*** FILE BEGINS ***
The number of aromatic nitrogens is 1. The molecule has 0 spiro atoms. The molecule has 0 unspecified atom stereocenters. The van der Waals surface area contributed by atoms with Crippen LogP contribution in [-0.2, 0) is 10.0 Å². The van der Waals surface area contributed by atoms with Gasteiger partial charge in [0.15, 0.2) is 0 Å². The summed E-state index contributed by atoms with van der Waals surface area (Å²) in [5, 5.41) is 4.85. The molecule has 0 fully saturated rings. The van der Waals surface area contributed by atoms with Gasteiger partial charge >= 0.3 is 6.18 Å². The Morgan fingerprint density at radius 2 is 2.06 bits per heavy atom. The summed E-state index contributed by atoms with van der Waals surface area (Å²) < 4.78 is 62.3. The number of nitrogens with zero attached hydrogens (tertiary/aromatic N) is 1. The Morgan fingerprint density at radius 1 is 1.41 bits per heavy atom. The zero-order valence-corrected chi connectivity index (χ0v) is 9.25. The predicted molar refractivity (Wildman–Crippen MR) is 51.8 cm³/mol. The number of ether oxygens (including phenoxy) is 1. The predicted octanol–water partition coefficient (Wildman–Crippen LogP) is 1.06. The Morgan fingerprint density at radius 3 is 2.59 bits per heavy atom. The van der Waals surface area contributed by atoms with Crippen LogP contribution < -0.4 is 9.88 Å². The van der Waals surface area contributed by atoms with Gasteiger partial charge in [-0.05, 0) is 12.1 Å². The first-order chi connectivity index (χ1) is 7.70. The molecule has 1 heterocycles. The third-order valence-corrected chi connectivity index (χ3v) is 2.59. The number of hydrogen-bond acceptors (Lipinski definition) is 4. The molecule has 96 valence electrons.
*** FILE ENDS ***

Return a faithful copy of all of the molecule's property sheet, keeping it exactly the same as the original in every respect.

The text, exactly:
The number of aromatic nitrogens is 1. The molecule has 0 spiro atoms. The molecule has 0 unspecified atom stereocenters. The van der Waals surface area contributed by atoms with Crippen LogP contribution in [-0.2, 0) is 10.0 Å². The van der Waals surface area contributed by atoms with Gasteiger partial charge in [0.15, 0.2) is 0 Å². The summed E-state index contributed by atoms with van der Waals surface area (Å²) in [5, 5.41) is 4.85. The molecule has 0 fully saturated rings. The van der Waals surface area contributed by atoms with Gasteiger partial charge >= 0.3 is 6.18 Å². The Morgan fingerprint density at radius 2 is 2.06 bits per heavy atom. The summed E-state index contributed by atoms with van der Waals surface area (Å²) < 4.78 is 62.3. The number of nitrogens with zero attached hydrogens (tertiary/aromatic N) is 1. The Morgan fingerprint density at radius 1 is 1.41 bits per heavy atom. The zero-order valence-corrected chi connectivity index (χ0v) is 9.25. The predicted molar refractivity (Wildman–Crippen MR) is 51.8 cm³/mol. The number of ether oxygens (including phenoxy) is 1. The predicted octanol–water partition coefficient (Wildman–Crippen LogP) is 1.06. The Morgan fingerprint density at radius 3 is 2.59 bits per heavy atom. The van der Waals surface area contributed by atoms with Crippen LogP contribution < -0.4 is 9.88 Å². The van der Waals surface area contributed by atoms with Gasteiger partial charge in [-0.05, 0) is 12.1 Å². The first-order chi connectivity index (χ1) is 7.70. The molecule has 1 heterocycles. The third-order valence-corrected chi connectivity index (χ3v) is 2.59. The number of hydrogen-bond acceptors (Lipinski definition) is 4. The molecule has 96 valence electrons.